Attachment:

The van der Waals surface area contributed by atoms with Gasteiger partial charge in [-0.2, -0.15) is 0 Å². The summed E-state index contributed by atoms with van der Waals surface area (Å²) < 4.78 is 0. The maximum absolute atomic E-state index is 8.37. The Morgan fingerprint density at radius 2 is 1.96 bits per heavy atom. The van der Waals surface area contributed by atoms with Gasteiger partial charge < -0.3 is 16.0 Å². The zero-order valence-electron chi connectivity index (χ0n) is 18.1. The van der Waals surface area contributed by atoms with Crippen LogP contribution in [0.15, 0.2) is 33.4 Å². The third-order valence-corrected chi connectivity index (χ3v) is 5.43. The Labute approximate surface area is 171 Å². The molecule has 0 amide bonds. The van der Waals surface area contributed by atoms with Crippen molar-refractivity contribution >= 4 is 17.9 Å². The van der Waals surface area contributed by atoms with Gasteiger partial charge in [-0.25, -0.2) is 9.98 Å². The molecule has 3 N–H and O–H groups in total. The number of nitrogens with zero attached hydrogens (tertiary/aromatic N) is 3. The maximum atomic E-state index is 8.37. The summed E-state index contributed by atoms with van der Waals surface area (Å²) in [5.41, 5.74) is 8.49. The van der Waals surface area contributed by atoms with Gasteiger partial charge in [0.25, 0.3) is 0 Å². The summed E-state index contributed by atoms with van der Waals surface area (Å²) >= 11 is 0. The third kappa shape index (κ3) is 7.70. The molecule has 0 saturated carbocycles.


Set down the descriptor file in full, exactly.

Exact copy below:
The van der Waals surface area contributed by atoms with Gasteiger partial charge in [-0.2, -0.15) is 0 Å². The summed E-state index contributed by atoms with van der Waals surface area (Å²) < 4.78 is 0. The maximum absolute atomic E-state index is 8.37. The Morgan fingerprint density at radius 2 is 1.96 bits per heavy atom. The van der Waals surface area contributed by atoms with Gasteiger partial charge < -0.3 is 16.0 Å². The zero-order valence-electron chi connectivity index (χ0n) is 18.1. The van der Waals surface area contributed by atoms with Crippen LogP contribution in [0.15, 0.2) is 33.4 Å². The third-order valence-corrected chi connectivity index (χ3v) is 5.43. The Labute approximate surface area is 171 Å². The molecule has 0 amide bonds. The van der Waals surface area contributed by atoms with Crippen molar-refractivity contribution >= 4 is 17.9 Å². The van der Waals surface area contributed by atoms with Gasteiger partial charge in [-0.25, -0.2) is 9.98 Å². The molecule has 3 N–H and O–H groups in total. The number of nitrogens with zero attached hydrogens (tertiary/aromatic N) is 3. The maximum atomic E-state index is 8.37. The summed E-state index contributed by atoms with van der Waals surface area (Å²) in [5.41, 5.74) is 8.49. The van der Waals surface area contributed by atoms with Gasteiger partial charge in [0.25, 0.3) is 0 Å². The summed E-state index contributed by atoms with van der Waals surface area (Å²) >= 11 is 0. The third kappa shape index (κ3) is 7.70. The molecule has 0 saturated carbocycles.